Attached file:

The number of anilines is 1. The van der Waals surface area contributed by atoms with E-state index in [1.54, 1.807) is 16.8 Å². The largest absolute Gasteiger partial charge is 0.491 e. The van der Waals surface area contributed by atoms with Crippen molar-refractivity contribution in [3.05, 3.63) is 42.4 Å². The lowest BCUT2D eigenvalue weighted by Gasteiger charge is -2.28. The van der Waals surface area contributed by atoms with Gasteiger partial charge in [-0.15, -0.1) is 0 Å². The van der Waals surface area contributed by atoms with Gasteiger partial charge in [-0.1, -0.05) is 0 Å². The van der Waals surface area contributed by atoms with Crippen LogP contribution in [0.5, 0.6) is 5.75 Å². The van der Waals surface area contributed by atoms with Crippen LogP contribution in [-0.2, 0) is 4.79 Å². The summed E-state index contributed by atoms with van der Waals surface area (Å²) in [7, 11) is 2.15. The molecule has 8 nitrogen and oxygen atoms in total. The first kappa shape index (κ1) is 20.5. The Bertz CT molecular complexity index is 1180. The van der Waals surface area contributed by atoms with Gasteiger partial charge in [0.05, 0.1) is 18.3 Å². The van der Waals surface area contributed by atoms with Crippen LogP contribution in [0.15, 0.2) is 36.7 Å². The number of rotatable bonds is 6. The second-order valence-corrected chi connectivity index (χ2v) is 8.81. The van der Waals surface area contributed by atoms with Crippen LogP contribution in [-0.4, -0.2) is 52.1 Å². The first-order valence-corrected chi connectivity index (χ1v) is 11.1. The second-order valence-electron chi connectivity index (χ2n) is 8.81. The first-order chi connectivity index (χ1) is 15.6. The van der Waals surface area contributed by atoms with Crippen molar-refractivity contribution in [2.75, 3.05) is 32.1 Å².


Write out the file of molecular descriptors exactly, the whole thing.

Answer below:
The number of anilines is 1. The van der Waals surface area contributed by atoms with E-state index in [1.54, 1.807) is 16.8 Å². The largest absolute Gasteiger partial charge is 0.491 e. The van der Waals surface area contributed by atoms with Crippen molar-refractivity contribution in [3.05, 3.63) is 42.4 Å². The lowest BCUT2D eigenvalue weighted by Gasteiger charge is -2.28. The van der Waals surface area contributed by atoms with Gasteiger partial charge in [-0.15, -0.1) is 0 Å². The van der Waals surface area contributed by atoms with Gasteiger partial charge in [-0.1, -0.05) is 0 Å². The van der Waals surface area contributed by atoms with Crippen LogP contribution in [0.5, 0.6) is 5.75 Å². The van der Waals surface area contributed by atoms with Crippen LogP contribution in [-0.2, 0) is 4.79 Å². The summed E-state index contributed by atoms with van der Waals surface area (Å²) in [7, 11) is 2.15. The molecule has 8 nitrogen and oxygen atoms in total. The first kappa shape index (κ1) is 20.5. The Bertz CT molecular complexity index is 1180. The van der Waals surface area contributed by atoms with Gasteiger partial charge in [0.05, 0.1) is 18.3 Å². The van der Waals surface area contributed by atoms with Crippen LogP contribution in [0.15, 0.2) is 36.7 Å². The number of rotatable bonds is 6. The second-order valence-corrected chi connectivity index (χ2v) is 8.81. The van der Waals surface area contributed by atoms with Crippen LogP contribution in [-0.4, -0.2) is 52.1 Å². The first-order valence-corrected chi connectivity index (χ1v) is 11.1. The second-order valence-electron chi connectivity index (χ2n) is 8.81. The first-order chi connectivity index (χ1) is 15.6. The van der Waals surface area contributed by atoms with Crippen molar-refractivity contribution in [2.75, 3.05) is 32.1 Å².